QUICK HIT: The Argument-Free Marriage is one of the best marriage books I’ve read in a long time. It shifts paradigms and pulls down carefully and wrongfully held beliefs about marriage, presenting a brighter, more hopeful, but yes, more intense and difficult view of marriage. You can be argument-free!
People get flabbergasted when you tell them you don’t argue with your spouse. They assume that either a) you’re lying, b) you’re whipped, or c) you don’t know what an argument is. I’ve actually heard certified Christian counselors talk about the need to fight well within marriage.
It amazes them when I assure them, that yes, my wife and I do occasionally disagree (See, you do argue!) No, disagreement does not equal argument. (How do you decide who is right?!?!) Sometimes, we don’t need to. We can have our own preferences. Sometimes we defer our desires to the other because we desire the others’ happiness more than the thing we wanted. Hey, my restaurant preference isn’t really that important. Sometimes we just have to discuss things and come to an agreement or compromise. That’s not an argument.
The Argument-Free Marriage is set up to be a daily reader that you work through with your spouse. It is divided into 28 sections that progressively build on the previous discussion and end with practical discussion questions meant to draw you and your spouse closer together in relationship. Please note: this book will NOT work if you read it alone. The #1 key to an argument free marriage is a spouse who is onboard with you and walking with you hand-in-hand through life.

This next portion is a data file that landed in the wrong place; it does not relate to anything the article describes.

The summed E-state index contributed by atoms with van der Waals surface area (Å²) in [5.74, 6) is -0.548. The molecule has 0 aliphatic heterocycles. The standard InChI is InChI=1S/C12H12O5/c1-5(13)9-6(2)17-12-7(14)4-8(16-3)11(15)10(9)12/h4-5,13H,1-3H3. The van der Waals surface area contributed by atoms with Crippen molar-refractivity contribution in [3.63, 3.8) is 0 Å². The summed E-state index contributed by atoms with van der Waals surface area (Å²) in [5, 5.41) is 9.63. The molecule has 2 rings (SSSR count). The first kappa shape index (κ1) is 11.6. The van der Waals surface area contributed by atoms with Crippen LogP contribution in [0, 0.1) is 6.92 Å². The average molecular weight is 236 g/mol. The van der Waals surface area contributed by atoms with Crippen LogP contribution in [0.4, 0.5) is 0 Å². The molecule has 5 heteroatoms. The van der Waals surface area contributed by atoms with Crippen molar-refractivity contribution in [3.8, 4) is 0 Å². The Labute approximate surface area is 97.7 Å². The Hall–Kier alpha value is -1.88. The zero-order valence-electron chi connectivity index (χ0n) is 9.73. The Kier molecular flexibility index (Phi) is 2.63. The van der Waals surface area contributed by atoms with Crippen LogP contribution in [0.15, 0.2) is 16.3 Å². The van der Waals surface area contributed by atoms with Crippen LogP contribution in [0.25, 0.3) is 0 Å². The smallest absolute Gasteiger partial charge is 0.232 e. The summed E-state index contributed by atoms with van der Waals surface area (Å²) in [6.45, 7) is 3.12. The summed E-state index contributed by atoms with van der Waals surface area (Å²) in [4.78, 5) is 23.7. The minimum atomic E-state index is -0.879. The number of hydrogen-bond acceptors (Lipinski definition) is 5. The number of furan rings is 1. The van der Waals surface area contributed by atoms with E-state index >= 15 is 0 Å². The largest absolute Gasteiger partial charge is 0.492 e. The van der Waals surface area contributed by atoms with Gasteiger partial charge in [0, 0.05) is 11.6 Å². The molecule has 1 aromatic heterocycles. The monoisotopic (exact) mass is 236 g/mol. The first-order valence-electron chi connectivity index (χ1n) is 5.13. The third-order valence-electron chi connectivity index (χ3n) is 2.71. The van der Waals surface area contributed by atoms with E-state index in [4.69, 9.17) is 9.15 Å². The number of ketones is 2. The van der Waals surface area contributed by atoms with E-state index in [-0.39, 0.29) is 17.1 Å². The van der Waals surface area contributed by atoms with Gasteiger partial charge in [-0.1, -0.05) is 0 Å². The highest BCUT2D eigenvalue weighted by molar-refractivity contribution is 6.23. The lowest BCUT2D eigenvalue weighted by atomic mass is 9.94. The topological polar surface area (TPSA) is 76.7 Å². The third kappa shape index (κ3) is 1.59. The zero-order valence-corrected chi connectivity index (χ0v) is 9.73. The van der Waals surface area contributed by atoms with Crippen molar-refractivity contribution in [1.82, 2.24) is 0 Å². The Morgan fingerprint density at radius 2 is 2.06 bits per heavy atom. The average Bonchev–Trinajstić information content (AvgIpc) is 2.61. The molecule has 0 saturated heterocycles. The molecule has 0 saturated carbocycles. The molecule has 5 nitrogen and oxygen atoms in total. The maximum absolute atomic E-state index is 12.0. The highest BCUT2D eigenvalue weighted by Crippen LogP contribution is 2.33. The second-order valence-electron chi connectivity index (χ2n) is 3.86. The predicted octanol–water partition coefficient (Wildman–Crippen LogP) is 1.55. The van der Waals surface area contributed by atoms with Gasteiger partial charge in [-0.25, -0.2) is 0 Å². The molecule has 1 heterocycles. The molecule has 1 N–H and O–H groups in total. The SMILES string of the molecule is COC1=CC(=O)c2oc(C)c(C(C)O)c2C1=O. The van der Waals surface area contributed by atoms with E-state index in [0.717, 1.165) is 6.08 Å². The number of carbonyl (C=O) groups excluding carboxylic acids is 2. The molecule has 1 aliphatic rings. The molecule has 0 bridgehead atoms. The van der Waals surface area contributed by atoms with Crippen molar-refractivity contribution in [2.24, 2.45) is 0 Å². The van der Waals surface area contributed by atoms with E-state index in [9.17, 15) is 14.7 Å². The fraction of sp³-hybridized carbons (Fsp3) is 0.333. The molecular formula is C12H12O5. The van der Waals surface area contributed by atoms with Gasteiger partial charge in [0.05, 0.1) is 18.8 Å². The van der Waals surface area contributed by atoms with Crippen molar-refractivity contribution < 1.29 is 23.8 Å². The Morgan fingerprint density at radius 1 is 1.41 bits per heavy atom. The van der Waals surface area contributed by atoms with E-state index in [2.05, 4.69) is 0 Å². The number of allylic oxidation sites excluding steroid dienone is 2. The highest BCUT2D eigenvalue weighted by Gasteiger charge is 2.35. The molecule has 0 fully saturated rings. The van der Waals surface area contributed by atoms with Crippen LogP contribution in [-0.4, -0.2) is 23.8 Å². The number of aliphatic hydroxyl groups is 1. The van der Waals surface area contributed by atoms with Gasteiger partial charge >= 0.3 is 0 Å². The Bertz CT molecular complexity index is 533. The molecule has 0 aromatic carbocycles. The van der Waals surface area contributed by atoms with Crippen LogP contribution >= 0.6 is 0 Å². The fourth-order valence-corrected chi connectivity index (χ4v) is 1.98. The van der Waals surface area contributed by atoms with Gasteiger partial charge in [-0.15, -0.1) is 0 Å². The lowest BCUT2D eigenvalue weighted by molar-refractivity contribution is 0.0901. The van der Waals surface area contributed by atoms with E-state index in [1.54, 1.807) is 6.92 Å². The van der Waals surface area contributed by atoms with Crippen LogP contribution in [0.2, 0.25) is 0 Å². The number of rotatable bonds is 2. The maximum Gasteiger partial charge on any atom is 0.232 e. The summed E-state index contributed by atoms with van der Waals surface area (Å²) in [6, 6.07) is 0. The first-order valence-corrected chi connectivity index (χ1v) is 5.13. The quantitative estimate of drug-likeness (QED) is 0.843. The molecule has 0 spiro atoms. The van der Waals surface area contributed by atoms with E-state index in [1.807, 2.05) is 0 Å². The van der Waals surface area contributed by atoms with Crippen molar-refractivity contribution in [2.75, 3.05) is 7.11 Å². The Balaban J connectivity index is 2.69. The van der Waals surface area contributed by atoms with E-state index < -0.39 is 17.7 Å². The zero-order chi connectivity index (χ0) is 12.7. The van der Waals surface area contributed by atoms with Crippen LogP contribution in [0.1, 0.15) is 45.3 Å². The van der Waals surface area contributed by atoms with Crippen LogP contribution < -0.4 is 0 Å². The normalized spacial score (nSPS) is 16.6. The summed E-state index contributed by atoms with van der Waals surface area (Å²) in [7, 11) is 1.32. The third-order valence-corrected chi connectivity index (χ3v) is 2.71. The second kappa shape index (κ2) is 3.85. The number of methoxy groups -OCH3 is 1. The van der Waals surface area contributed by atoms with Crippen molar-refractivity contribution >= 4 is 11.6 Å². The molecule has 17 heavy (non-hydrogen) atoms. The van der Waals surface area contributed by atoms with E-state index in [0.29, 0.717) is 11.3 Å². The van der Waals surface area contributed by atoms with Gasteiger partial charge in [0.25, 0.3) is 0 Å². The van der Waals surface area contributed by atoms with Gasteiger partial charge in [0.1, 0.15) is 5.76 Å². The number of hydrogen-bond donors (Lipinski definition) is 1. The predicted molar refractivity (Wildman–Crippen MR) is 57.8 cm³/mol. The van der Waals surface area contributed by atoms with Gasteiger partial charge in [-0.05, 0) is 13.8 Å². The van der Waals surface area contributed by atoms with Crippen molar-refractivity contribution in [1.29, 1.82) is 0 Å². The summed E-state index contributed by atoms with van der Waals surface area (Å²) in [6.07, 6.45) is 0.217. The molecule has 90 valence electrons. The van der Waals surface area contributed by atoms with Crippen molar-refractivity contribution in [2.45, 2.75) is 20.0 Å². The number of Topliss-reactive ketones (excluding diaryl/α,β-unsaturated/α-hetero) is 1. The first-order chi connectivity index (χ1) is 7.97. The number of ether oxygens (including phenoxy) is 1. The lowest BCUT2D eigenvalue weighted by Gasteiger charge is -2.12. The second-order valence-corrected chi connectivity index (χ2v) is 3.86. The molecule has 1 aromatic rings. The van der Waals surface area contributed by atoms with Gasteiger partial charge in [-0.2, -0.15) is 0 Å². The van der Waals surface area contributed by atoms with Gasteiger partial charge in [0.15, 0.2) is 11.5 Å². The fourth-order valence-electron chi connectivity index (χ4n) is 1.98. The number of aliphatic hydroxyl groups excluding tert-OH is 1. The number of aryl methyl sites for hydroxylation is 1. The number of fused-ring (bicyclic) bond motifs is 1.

This book will teach you how to have a rational discussion of differences, how to talk about emotions without being controlled by them, and how to remain objective when things feel personal. As a pastor, this is getting added to my collection of premarital counseling must-reads.
Each chapter is a maximum of ten pages long, meaning that if you spend just 45 minutes with your spouse a night (just cut out after-dinner TV for a bit), you can be on the path to strengthening and repairing your marriage.
Each week also seems to have an overarching theme. Week one is introduction and setup. Week two is relationship building learning to love unconditionally. Week three governs your spoken words and family life. And week four is finances-focused. I honestly wish this had been a larger book. I know that Weaver can’t cover every major argument a couple has, but entries on disagreements over child-rearing, sex, and other family issues would have made this volume stand out even more.
The Argument-Free Marriage is one of the best marriage books I’ve read in a long time. It shifts paradigms and pulls down carefully and wrongfully held beliefs about marriage, presenting a brighter, more hopeful, but yes, more intense and difficult view of marriage. You can be argument-free!